The global season is on the agenda this week at both the World Rugby and Sanzaar meetings.
Early indications emanating from Dublin indicate that there has been agreement that the June internationals will indeed be moved back a month into July.
As I said yesterday, this is of significant benefit for Super Rugby as it means the tournament can run continuously without a mid -season break.
I confess I’m surprised and have to wonder what compensation the Northern Hemisphere will try and extract, as the shift will inevitably disrupt the end of season and then pre-season for the clubs in the Pro 12, Top 14 and Premiership leagues.
The other rumour is that the 6 Nations will be dispensing with one of the rest weeks, resulting in a truncated tournament of 6 weeks. Whilst this might help the clubs loss of international players, they are unlike to be chuffed with the delay in starting the summer internationals.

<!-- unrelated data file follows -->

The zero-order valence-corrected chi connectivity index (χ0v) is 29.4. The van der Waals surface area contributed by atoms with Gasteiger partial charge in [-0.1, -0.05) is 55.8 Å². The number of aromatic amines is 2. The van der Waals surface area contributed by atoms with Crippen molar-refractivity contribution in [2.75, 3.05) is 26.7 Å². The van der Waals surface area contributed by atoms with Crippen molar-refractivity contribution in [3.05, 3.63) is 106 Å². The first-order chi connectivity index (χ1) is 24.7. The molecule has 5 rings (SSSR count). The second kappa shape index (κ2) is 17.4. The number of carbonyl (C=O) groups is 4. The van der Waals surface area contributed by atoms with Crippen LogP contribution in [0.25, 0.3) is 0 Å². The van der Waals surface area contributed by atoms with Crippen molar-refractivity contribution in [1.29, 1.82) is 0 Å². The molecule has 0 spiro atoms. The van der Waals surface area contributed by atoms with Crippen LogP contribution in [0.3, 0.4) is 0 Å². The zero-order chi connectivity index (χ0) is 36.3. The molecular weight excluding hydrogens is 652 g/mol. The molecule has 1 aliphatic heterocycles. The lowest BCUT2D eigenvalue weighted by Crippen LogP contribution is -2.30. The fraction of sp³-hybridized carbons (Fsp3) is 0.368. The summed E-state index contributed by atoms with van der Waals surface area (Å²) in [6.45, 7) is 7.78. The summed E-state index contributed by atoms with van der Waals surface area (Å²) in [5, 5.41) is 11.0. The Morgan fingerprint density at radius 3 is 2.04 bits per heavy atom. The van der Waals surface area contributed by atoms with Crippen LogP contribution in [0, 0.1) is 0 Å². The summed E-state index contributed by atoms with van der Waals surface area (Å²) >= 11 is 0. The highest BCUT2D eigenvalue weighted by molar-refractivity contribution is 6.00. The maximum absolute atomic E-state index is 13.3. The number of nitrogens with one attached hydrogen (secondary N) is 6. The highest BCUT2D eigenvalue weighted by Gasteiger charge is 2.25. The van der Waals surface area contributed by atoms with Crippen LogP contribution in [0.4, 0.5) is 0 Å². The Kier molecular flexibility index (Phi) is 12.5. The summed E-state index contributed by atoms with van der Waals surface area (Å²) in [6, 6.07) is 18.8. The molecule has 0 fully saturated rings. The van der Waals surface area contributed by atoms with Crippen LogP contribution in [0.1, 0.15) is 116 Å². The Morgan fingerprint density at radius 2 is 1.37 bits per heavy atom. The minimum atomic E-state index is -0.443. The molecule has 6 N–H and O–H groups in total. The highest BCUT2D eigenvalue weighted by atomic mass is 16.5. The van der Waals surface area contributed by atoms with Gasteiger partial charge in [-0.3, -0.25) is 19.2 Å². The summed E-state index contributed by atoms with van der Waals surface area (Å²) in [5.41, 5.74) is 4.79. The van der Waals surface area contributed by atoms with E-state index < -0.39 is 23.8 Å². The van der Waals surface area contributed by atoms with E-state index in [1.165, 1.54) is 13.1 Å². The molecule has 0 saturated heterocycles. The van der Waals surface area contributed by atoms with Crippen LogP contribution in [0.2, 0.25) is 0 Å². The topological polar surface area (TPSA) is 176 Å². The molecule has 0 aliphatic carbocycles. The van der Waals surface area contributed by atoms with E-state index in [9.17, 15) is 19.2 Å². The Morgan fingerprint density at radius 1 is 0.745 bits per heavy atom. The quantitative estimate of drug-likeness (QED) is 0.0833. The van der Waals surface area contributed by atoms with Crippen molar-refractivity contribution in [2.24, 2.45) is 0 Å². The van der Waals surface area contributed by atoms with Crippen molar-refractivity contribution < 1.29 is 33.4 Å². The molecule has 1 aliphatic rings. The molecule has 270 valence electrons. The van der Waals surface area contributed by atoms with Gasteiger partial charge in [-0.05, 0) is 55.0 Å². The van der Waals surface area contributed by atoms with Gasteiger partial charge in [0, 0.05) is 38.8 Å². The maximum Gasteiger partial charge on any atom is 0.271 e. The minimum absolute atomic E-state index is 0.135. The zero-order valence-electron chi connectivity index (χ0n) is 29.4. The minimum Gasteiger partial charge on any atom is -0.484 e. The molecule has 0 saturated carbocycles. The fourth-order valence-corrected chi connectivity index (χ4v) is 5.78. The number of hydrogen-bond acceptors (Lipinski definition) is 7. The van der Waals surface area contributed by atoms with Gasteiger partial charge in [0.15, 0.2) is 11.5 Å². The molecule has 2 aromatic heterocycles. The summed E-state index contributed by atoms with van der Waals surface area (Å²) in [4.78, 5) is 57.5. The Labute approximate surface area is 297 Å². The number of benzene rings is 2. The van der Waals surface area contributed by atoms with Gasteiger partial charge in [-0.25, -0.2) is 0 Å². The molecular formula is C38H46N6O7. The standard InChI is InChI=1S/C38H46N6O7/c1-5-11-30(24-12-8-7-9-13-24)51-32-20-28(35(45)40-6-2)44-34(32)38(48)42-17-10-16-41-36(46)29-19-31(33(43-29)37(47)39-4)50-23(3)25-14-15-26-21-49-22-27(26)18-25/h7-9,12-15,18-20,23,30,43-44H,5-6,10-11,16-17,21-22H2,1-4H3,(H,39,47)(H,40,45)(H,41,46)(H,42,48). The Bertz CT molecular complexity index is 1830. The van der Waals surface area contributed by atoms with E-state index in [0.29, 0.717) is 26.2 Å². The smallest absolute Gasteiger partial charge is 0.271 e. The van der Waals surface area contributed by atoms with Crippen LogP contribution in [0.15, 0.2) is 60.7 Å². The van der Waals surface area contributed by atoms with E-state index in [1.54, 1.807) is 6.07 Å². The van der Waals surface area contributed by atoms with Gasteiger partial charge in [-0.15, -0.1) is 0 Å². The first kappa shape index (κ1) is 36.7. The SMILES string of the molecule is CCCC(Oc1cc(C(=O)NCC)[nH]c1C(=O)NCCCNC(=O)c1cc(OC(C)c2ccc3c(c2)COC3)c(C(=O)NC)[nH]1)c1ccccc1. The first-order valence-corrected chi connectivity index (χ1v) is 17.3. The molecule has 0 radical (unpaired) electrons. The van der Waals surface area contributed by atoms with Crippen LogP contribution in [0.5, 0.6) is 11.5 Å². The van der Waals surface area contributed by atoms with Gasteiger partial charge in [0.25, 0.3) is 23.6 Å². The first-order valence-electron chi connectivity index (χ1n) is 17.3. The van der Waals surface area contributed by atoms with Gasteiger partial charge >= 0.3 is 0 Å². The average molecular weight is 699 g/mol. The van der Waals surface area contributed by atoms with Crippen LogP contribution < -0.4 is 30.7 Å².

It will have supporters and detractors in equal measure I imagine – we wait to see what the official line and agreements are from the World Rugby conference – and when (and if) they are ratified.
The Sanzaar meeting is being held today and tomorrow in London and the big issue (bless you) will be Super Rugby – a tournament that, apart from Andy Marinos, is universally regarded as being highly flawed in its current format.
The ‘popular’ suggestion seems to be that it should be culled from 18 to 15 or even 14 teams – although this is far from being a consensus view.
Whist South Africa appear to be prepared to lose one and maybe two franchises, the ARU are adamant that Australia should keep all 5 of their teams in Super Rugby and appear to be intransient in this attitude.
New Zealand meanwhile have arguably the five strongest franchises – as endorsed by their inclusion on the British and Irish Lions fixture list in June.
Other suggestions are that there should be two conferences – a SA based and a Trans-Tasman – coming together only at the knock-out stage in order to reduce the travel burden.
No one seems to be talking about the Asian ‘elephant in the room’ – as far as I am aware no mention has ever been made of the Sunwolves franchise – which, apart from financial considerations, hardly justifies inclusion, as compared to some of the suggested victims of a cull.
The Super Rugby format for 2018 will almost certainly feature a different structure – agreement on a global calendar looks to be more distant.